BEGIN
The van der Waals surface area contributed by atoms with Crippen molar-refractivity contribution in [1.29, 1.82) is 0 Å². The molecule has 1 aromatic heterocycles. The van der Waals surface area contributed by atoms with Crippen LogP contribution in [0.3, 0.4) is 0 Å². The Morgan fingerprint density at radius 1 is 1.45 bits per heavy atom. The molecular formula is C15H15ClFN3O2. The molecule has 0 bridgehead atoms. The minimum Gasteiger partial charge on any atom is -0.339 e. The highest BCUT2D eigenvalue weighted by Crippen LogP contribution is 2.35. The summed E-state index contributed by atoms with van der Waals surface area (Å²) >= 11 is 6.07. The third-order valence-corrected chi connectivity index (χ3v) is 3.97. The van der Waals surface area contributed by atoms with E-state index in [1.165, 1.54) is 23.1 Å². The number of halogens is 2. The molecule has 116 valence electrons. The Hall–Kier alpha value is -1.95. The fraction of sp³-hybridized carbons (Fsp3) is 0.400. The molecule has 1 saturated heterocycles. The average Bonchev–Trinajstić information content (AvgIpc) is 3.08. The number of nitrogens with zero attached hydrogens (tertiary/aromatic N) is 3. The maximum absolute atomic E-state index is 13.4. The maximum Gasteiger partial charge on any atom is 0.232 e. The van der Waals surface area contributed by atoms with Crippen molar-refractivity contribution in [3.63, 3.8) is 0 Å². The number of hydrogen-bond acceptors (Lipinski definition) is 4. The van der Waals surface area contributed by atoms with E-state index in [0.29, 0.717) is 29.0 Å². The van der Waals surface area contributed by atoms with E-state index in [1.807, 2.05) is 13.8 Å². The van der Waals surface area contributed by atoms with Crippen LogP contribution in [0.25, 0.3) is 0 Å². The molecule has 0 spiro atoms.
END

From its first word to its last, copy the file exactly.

The van der Waals surface area contributed by atoms with Crippen molar-refractivity contribution in [1.29, 1.82) is 0 Å². The molecule has 1 aromatic heterocycles. The van der Waals surface area contributed by atoms with Crippen LogP contribution in [0.3, 0.4) is 0 Å². The Morgan fingerprint density at radius 1 is 1.45 bits per heavy atom. The molecular formula is C15H15ClFN3O2. The molecule has 0 bridgehead atoms. The minimum Gasteiger partial charge on any atom is -0.339 e. The highest BCUT2D eigenvalue weighted by Crippen LogP contribution is 2.35. The summed E-state index contributed by atoms with van der Waals surface area (Å²) >= 11 is 6.07. The third-order valence-corrected chi connectivity index (χ3v) is 3.97. The van der Waals surface area contributed by atoms with E-state index in [1.165, 1.54) is 23.1 Å². The number of halogens is 2. The molecule has 116 valence electrons. The Hall–Kier alpha value is -1.95. The fraction of sp³-hybridized carbons (Fsp3) is 0.400. The molecule has 1 saturated heterocycles. The average Bonchev–Trinajstić information content (AvgIpc) is 3.08. The number of nitrogens with zero attached hydrogens (tertiary/aromatic N) is 3. The maximum absolute atomic E-state index is 13.4. The maximum Gasteiger partial charge on any atom is 0.232 e. The van der Waals surface area contributed by atoms with Crippen molar-refractivity contribution in [3.63, 3.8) is 0 Å². The number of hydrogen-bond acceptors (Lipinski definition) is 4. The van der Waals surface area contributed by atoms with E-state index in [0.29, 0.717) is 29.0 Å². The van der Waals surface area contributed by atoms with E-state index in [1.807, 2.05) is 13.8 Å². The van der Waals surface area contributed by atoms with Crippen LogP contribution in [0.25, 0.3) is 0 Å². The molecule has 0 spiro atoms.